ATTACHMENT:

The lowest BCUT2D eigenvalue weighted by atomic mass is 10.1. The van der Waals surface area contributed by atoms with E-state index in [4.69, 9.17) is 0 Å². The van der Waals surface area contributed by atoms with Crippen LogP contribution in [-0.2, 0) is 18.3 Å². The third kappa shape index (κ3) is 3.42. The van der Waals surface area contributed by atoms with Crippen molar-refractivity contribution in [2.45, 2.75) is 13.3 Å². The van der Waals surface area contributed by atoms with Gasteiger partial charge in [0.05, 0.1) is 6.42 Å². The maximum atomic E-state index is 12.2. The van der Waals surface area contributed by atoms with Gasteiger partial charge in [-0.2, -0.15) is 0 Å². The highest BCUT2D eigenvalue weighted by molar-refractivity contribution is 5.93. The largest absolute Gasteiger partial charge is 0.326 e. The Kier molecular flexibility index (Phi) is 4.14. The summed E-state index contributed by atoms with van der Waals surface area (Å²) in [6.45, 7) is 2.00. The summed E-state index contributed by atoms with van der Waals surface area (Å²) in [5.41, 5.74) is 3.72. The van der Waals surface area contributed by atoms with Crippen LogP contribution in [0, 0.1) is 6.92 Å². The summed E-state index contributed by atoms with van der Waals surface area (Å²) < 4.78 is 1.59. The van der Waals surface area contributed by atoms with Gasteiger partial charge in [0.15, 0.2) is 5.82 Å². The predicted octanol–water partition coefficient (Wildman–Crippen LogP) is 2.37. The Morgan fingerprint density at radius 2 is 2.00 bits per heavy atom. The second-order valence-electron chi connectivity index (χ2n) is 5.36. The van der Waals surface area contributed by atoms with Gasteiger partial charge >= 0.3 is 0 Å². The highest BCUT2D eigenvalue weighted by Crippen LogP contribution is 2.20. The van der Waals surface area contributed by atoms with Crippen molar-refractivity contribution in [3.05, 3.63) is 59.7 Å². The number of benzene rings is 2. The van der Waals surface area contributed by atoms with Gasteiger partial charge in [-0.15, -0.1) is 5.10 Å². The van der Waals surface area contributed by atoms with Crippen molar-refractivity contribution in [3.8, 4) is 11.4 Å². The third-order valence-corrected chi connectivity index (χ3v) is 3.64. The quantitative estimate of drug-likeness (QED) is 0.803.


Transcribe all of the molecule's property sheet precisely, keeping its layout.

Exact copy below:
The lowest BCUT2D eigenvalue weighted by atomic mass is 10.1. The van der Waals surface area contributed by atoms with E-state index in [4.69, 9.17) is 0 Å². The van der Waals surface area contributed by atoms with Crippen LogP contribution in [-0.2, 0) is 18.3 Å². The third kappa shape index (κ3) is 3.42. The van der Waals surface area contributed by atoms with Crippen molar-refractivity contribution in [2.45, 2.75) is 13.3 Å². The van der Waals surface area contributed by atoms with Gasteiger partial charge in [0.05, 0.1) is 6.42 Å². The maximum atomic E-state index is 12.2. The van der Waals surface area contributed by atoms with Gasteiger partial charge in [-0.2, -0.15) is 0 Å². The highest BCUT2D eigenvalue weighted by molar-refractivity contribution is 5.93. The largest absolute Gasteiger partial charge is 0.326 e. The Kier molecular flexibility index (Phi) is 4.14. The summed E-state index contributed by atoms with van der Waals surface area (Å²) in [6.45, 7) is 2.00. The summed E-state index contributed by atoms with van der Waals surface area (Å²) in [5.41, 5.74) is 3.72. The van der Waals surface area contributed by atoms with Crippen LogP contribution in [0, 0.1) is 6.92 Å². The summed E-state index contributed by atoms with van der Waals surface area (Å²) < 4.78 is 1.59. The van der Waals surface area contributed by atoms with Gasteiger partial charge in [0.15, 0.2) is 5.82 Å². The predicted octanol–water partition coefficient (Wildman–Crippen LogP) is 2.37. The Morgan fingerprint density at radius 2 is 2.00 bits per heavy atom. The second-order valence-electron chi connectivity index (χ2n) is 5.36. The van der Waals surface area contributed by atoms with Gasteiger partial charge >= 0.3 is 0 Å². The highest BCUT2D eigenvalue weighted by Crippen LogP contribution is 2.20. The van der Waals surface area contributed by atoms with Crippen molar-refractivity contribution in [3.05, 3.63) is 59.7 Å². The number of benzene rings is 2. The van der Waals surface area contributed by atoms with Gasteiger partial charge in [-0.15, -0.1) is 5.10 Å². The van der Waals surface area contributed by atoms with Crippen molar-refractivity contribution in [3.8, 4) is 11.4 Å². The third-order valence-corrected chi connectivity index (χ3v) is 3.64. The quantitative estimate of drug-likeness (QED) is 0.803.